dc.description.abstractPurpose: The purpose of this project was to develop a self-scheduling process for intensive care unit (ICU) and progressive care unit (PCU) RNs that would improve nursing coverage, reduce sick calls, decrease overtime and improve nurse autonomy and satisfaction. Method: Design: Self-scheduling process implemented on an ICU and PCU unit at a 281 bed hospital. Sample: Self-scheduling utilized by 40 RNs in the 12 bed ICU and 6 bed PCU. <br/>Instrument: Self-scheduling template created for this study. Template contains time slots necessary for appropriate number of RNs for coverage for each shift of each day for a month. Guidelines were developed for the staff to follow in filling out the template and process for paid time off, education and requested days off was included. Procedures: A timeline was developed to make the process streamline and predictable. An email was sent out to all staff with the new procedures and requirements for completing the template. The unit practice council (UPC) communication tree then provided face to face education with each staff member to further educate and answer any questions. Self-scheduling was implemented and feedback was collected by UPC members. The feedback was used to improve the process. The project has been used for 5 months. Findings: Overall the staff adapted very well to self-scheduling. The number of scheduling complaints decreased. Coverage for all shifts is provided. Discussion: The project demonstrated that Self-scheduling is feasible. It can be used to decrease overtime, reduce sick calls and improve nurse satisfaction. Further data will be collected to determine specific improvement indicators such as number of overtime hours, number of sick calls, nurse satisfaction and days with staff shortages.en_GB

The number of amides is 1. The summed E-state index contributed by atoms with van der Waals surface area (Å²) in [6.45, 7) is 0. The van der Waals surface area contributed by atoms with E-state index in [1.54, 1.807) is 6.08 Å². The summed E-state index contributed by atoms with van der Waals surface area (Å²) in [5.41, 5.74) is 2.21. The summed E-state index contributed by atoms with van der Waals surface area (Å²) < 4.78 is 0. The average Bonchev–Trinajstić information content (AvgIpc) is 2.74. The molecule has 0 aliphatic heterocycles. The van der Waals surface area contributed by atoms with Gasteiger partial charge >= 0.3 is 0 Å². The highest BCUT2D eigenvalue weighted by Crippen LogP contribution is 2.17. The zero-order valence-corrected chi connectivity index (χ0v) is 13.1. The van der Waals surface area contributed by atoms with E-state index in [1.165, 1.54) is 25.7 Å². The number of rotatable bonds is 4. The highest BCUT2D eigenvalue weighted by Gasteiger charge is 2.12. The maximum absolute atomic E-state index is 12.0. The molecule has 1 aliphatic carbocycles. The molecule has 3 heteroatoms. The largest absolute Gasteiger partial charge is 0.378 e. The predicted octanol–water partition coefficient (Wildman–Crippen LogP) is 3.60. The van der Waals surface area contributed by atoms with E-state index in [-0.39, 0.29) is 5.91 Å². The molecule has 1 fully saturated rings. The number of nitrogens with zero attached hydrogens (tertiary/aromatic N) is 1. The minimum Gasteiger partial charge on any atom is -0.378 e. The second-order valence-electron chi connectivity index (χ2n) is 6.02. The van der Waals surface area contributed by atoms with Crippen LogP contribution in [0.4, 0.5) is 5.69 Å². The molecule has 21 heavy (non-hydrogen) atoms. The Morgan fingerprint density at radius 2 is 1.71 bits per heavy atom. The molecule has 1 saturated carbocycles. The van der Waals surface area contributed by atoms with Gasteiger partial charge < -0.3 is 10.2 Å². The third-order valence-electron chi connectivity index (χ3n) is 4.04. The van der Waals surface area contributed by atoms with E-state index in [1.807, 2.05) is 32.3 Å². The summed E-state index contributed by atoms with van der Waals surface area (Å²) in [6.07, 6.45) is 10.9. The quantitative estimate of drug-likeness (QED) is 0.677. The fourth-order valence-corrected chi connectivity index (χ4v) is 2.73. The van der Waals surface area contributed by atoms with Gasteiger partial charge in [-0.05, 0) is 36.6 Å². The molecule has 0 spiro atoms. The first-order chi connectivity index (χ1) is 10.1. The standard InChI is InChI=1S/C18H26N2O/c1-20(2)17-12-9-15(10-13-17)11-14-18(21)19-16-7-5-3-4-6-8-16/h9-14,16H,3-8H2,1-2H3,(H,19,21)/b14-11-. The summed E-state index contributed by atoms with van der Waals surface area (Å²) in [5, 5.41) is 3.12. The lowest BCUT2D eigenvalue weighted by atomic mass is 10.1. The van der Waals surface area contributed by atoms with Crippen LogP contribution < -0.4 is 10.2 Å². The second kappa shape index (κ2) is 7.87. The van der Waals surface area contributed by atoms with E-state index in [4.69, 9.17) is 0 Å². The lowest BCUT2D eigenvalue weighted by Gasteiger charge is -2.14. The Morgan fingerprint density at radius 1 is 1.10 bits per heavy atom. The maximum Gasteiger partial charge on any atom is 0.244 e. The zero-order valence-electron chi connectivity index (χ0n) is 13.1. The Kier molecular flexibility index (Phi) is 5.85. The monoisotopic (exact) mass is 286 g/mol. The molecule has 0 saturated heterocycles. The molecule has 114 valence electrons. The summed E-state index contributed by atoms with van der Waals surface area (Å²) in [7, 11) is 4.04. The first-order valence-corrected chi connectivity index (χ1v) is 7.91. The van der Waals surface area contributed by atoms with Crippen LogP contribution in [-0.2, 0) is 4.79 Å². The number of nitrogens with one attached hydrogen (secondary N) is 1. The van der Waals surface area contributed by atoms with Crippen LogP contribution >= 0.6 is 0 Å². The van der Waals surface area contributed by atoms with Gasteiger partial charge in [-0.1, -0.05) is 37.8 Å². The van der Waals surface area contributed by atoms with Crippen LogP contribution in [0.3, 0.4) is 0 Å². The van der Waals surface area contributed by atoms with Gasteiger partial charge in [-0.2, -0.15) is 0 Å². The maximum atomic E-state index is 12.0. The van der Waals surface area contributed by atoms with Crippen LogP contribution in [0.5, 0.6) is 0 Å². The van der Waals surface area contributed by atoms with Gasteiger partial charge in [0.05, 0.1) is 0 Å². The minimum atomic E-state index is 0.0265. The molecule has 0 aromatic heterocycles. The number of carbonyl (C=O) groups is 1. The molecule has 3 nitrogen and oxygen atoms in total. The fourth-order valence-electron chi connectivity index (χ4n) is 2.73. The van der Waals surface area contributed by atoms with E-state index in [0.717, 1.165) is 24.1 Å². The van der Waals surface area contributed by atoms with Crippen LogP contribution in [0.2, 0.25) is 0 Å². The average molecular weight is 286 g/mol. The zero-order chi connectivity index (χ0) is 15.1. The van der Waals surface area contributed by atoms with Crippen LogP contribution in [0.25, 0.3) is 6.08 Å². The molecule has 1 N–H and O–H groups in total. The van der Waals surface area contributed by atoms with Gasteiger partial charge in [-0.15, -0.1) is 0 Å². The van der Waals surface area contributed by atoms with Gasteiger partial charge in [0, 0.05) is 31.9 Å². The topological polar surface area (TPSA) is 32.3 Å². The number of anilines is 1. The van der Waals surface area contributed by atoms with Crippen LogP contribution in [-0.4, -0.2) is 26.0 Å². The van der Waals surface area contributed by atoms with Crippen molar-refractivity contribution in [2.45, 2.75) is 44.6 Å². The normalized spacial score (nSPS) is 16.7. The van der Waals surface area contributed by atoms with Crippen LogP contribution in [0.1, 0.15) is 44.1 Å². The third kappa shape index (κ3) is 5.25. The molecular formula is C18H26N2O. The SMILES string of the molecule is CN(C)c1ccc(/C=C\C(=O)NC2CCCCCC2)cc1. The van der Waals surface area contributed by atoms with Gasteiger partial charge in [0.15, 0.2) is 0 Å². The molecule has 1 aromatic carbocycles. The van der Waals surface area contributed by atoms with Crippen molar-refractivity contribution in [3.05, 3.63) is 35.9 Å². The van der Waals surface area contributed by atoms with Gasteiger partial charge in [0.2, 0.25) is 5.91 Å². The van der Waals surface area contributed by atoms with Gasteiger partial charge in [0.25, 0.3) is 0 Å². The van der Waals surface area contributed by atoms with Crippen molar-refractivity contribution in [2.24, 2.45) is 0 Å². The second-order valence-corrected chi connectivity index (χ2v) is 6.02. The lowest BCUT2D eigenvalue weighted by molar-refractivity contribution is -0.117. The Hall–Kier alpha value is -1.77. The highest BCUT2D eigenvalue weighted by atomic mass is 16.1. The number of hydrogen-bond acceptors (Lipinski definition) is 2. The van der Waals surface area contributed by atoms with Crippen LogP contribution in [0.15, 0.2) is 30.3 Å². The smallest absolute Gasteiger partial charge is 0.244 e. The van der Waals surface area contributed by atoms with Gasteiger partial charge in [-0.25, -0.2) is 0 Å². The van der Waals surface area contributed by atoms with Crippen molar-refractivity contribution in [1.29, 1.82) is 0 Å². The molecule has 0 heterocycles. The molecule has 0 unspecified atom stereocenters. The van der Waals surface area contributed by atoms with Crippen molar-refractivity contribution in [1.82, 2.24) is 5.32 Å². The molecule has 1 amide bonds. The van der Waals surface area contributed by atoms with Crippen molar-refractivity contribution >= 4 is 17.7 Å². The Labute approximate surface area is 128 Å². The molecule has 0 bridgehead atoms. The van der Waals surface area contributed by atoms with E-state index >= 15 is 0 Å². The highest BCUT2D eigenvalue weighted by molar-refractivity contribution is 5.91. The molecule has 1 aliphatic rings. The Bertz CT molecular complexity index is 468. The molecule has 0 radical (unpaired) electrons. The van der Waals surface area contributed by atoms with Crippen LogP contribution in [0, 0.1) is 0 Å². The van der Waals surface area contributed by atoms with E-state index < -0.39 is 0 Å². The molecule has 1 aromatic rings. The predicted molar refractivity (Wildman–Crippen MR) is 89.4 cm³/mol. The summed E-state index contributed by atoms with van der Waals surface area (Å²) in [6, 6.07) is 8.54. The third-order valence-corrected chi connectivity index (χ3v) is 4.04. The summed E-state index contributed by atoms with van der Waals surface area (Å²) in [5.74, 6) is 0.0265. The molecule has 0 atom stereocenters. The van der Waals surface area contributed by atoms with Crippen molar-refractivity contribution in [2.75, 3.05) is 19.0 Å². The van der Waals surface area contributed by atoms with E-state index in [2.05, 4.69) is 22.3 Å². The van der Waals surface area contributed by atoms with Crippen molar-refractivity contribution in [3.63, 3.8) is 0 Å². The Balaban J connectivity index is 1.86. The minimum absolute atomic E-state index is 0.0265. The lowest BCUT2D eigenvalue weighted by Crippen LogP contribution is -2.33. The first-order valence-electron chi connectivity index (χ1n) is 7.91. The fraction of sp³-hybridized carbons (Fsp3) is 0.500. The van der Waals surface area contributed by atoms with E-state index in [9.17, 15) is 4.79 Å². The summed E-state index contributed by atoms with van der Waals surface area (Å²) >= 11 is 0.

dc.date.available2011-10-28T16:17:30Z-
dc.date.issued2011-10-28en_GB
dc.date.accessioned2011-10-28T16:17:30Z-
dc.conference.date2010en_US
dc.conference.name7th Annual Florida Magnet Research Conferenceen_US
dc.conference.hostUniversity of South Florida College of Nursingen_US
dc.conference.hostSigma Theta Tau Internationalen_US
dc.conference.hostFlorida Organization of Nurse Executivesen_US
dc.conference.locationNaples, Florida, USAen_US
dc.description7th Annual Florida Magnet Research Conference - Theme: Research at the Point of Care. Held 11-13 February 2010 at the Naples Grande Beach Resort, Naples, Florida, USA.en_US
dc.description.noteThis is an abstract-only submission. If the author has submitted a full-text item based on this abstract, you may find it by browsing the Virginia Henderson Global Nursing e-Repository by author. If author contact information is available in this abstract, please feel free to contact him or her with your queries regarding this submission. Alternatively, please contact the conference host, journal, or publisher (according to the circumstance) for further details regarding this item. If a citation is listed in this record, the item has been published and is available via open-access avenues or a journal/database subscription. Contact your library for assistance in obtaining the as-published article.-